Another memorable food moment was recounted to me recently: One bitter, snowy day some friends were making their way to a cabin for the weekend. They finally arrived, cold and tired, grateful to be indoors. Health-conscious moderns though they might ordinarily be, they reverted to traditional comforts at such a moment. One of expressed the sentiments of them all, "I need something to put butter on!"

An idea I hope will become a trend: The Four Seasons Hotel in Boston stocks its mini-bar with local specialties -- Harbour Sweets chocolates, Smartfoods popcorn, Samuel Adams beer. It's a taste of Massachusetts available even to couch potatoes.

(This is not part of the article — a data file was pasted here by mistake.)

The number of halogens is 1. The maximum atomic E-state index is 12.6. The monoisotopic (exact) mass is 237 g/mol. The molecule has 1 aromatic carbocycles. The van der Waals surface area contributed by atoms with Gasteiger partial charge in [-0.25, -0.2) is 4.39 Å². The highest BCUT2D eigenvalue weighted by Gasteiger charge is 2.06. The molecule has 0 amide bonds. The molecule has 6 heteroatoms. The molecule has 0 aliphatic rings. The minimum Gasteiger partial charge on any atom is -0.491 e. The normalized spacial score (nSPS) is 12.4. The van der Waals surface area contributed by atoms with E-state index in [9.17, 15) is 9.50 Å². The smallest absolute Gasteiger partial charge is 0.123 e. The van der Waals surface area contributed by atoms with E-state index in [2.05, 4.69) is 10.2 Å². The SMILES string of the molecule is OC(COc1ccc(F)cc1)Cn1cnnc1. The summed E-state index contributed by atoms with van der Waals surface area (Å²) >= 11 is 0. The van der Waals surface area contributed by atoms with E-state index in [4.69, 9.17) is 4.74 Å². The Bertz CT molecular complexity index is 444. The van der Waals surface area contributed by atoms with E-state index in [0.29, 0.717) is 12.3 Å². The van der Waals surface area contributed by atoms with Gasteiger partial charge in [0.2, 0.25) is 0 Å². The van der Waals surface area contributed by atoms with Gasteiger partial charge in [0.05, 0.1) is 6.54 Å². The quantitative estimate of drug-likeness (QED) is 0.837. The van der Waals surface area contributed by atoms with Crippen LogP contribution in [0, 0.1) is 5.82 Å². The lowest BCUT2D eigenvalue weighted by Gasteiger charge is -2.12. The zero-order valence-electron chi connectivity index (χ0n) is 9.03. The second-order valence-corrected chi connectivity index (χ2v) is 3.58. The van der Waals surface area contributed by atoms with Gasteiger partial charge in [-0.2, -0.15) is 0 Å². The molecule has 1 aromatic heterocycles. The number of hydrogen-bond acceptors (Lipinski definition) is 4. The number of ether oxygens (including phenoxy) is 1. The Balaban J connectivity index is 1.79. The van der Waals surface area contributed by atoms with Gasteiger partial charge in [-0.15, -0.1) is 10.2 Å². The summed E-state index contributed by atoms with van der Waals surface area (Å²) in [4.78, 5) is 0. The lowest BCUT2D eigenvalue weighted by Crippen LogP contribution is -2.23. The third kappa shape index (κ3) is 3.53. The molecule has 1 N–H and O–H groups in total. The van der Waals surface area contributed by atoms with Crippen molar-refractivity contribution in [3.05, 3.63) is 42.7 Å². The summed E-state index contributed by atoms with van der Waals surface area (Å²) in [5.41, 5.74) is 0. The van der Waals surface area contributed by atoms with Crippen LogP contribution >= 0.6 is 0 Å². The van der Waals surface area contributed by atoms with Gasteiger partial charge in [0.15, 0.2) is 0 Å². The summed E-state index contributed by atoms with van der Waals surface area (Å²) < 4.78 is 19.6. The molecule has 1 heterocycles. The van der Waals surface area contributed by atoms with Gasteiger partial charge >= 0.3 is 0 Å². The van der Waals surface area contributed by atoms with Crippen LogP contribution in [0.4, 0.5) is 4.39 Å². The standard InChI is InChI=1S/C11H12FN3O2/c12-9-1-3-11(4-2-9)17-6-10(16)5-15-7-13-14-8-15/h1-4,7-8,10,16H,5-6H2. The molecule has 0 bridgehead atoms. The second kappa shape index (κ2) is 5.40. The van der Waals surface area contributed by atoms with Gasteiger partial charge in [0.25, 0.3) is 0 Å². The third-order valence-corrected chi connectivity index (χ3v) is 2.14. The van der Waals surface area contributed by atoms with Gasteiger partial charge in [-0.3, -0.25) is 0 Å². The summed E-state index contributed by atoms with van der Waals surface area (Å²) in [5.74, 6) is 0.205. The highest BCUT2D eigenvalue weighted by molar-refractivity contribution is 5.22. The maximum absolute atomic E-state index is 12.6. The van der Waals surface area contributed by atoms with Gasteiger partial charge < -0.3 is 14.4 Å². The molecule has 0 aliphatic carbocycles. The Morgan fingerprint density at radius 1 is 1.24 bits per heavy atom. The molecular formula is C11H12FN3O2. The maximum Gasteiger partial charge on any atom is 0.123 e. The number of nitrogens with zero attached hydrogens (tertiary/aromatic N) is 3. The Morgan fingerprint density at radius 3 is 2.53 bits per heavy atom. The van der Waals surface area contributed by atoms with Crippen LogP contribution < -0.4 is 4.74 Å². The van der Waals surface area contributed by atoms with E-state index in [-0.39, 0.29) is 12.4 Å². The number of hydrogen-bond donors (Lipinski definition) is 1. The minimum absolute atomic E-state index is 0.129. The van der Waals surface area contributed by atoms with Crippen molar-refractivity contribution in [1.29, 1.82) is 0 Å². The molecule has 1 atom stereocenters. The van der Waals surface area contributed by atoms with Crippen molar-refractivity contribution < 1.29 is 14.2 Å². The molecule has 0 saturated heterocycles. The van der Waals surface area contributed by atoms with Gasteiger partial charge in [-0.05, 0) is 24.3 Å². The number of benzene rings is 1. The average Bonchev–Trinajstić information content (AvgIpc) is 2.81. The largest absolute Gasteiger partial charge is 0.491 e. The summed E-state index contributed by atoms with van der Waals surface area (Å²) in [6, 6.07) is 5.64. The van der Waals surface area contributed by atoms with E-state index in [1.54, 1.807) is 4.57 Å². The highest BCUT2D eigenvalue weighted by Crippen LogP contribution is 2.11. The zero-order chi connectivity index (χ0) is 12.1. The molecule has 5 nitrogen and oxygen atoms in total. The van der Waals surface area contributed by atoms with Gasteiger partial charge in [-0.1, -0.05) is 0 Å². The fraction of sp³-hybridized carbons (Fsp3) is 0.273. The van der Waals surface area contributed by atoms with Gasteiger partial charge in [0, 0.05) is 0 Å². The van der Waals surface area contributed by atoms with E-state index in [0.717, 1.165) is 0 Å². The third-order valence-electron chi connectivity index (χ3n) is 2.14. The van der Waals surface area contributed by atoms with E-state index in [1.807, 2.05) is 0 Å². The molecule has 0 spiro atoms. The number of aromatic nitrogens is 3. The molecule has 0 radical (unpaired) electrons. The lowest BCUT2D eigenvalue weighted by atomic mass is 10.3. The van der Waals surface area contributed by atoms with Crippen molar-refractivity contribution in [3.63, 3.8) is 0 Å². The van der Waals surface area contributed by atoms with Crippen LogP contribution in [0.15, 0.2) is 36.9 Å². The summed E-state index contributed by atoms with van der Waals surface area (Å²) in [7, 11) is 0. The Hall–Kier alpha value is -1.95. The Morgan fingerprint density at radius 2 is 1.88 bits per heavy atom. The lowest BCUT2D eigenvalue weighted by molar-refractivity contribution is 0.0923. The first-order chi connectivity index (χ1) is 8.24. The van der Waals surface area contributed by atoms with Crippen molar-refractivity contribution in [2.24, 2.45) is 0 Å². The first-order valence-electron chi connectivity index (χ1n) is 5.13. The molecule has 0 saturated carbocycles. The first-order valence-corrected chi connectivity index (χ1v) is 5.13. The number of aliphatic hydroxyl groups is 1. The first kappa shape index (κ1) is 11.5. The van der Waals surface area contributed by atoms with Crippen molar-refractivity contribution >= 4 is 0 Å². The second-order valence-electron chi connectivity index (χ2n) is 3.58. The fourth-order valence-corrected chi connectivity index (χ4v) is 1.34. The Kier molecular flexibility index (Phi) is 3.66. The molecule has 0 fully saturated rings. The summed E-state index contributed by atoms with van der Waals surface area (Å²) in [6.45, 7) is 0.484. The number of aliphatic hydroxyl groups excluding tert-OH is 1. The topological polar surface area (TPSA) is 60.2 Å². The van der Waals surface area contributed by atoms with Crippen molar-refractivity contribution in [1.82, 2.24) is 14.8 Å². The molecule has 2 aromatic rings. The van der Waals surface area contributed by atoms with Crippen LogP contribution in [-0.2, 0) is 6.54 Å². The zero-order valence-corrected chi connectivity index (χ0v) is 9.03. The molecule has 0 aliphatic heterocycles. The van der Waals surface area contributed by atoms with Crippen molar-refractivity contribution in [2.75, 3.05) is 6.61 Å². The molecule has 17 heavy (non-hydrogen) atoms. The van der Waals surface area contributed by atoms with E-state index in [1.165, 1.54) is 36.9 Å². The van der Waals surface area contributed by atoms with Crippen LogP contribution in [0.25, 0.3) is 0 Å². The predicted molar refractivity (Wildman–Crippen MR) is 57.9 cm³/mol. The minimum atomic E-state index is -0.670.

2 baking potatoes

1/4 cup butter, clarified

Salt and pepper to taste

1 bunch parsley

1/2 cup whipping cream

Peel potatoes and slice thin -- preferably using a mandoline or food processor. Brush each slice on both sides with clarified butter, spread the slices in one layer on a cookie sheet and season with salt and pepper. Put potatoes in a 450-degree oven for 2 or 3 minutes until they just begin to take on some color. Remove and set aside. Blanch parsley in a large pot of boiling water for 1 minute, drain and squeeze dry and mince finely. In a small saucepan boil cream until reduced to 3 or 4 tablespoons, then add just enough cream to the parsley to hold it together lightly. Season with salt and pepper. On half of the potato slices mound 1 teaspoonful of parsley on each. Top with the other potato slices and, using a biscuit cutter or other sharp round cutter, cut each potato "sandwich" into a round ravioli. Set aside until ready to serve. At the last moment, brown the potato ravioli lightly under a broiler and serve as an accompaniment or garnish to a main dish.